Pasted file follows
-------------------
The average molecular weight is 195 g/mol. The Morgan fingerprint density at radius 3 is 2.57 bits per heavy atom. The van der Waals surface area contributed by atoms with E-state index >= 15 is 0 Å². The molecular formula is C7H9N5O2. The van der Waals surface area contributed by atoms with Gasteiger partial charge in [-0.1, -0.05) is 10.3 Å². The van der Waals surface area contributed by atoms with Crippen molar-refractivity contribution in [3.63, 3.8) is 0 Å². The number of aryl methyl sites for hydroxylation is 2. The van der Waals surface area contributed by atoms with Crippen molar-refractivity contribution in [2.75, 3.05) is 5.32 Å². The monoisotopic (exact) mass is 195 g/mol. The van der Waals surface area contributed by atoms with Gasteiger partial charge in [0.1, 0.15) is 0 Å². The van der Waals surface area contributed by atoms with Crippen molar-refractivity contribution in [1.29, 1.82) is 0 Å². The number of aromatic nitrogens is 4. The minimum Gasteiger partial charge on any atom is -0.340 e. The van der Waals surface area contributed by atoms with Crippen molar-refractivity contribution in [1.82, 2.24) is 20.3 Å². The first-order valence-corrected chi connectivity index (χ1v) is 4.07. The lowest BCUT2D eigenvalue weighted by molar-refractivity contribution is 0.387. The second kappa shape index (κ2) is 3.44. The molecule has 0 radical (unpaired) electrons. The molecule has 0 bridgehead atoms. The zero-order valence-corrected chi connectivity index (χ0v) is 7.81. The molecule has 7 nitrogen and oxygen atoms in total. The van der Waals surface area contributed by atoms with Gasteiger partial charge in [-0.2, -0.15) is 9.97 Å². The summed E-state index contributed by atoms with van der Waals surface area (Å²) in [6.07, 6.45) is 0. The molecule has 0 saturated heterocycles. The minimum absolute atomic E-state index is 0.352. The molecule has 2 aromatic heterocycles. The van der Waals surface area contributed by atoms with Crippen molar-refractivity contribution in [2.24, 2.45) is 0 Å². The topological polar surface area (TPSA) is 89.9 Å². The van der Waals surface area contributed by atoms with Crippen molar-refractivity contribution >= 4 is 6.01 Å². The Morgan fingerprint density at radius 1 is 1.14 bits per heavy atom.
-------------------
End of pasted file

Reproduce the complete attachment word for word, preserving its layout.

The average molecular weight is 195 g/mol. The Morgan fingerprint density at radius 3 is 2.57 bits per heavy atom. The van der Waals surface area contributed by atoms with E-state index >= 15 is 0 Å². The molecular formula is C7H9N5O2. The van der Waals surface area contributed by atoms with Gasteiger partial charge in [-0.1, -0.05) is 10.3 Å². The van der Waals surface area contributed by atoms with Crippen molar-refractivity contribution in [3.63, 3.8) is 0 Å². The number of aryl methyl sites for hydroxylation is 2. The van der Waals surface area contributed by atoms with Crippen molar-refractivity contribution in [2.75, 3.05) is 5.32 Å². The monoisotopic (exact) mass is 195 g/mol. The van der Waals surface area contributed by atoms with Gasteiger partial charge in [0.1, 0.15) is 0 Å². The van der Waals surface area contributed by atoms with Crippen molar-refractivity contribution in [1.29, 1.82) is 0 Å². The number of aromatic nitrogens is 4. The minimum Gasteiger partial charge on any atom is -0.340 e. The van der Waals surface area contributed by atoms with Crippen molar-refractivity contribution in [1.82, 2.24) is 20.3 Å². The first-order valence-corrected chi connectivity index (χ1v) is 4.07. The lowest BCUT2D eigenvalue weighted by molar-refractivity contribution is 0.387. The second kappa shape index (κ2) is 3.44. The molecule has 0 radical (unpaired) electrons. The molecule has 0 bridgehead atoms. The zero-order valence-corrected chi connectivity index (χ0v) is 7.81. The molecule has 7 nitrogen and oxygen atoms in total. The van der Waals surface area contributed by atoms with Gasteiger partial charge in [-0.2, -0.15) is 9.97 Å². The summed E-state index contributed by atoms with van der Waals surface area (Å²) in [6.07, 6.45) is 0. The molecule has 0 saturated heterocycles. The minimum absolute atomic E-state index is 0.352. The molecule has 2 aromatic heterocycles. The van der Waals surface area contributed by atoms with Crippen molar-refractivity contribution in [2.24, 2.45) is 0 Å². The topological polar surface area (TPSA) is 89.9 Å². The van der Waals surface area contributed by atoms with Crippen molar-refractivity contribution >= 4 is 6.01 Å². The Morgan fingerprint density at radius 1 is 1.14 bits per heavy atom.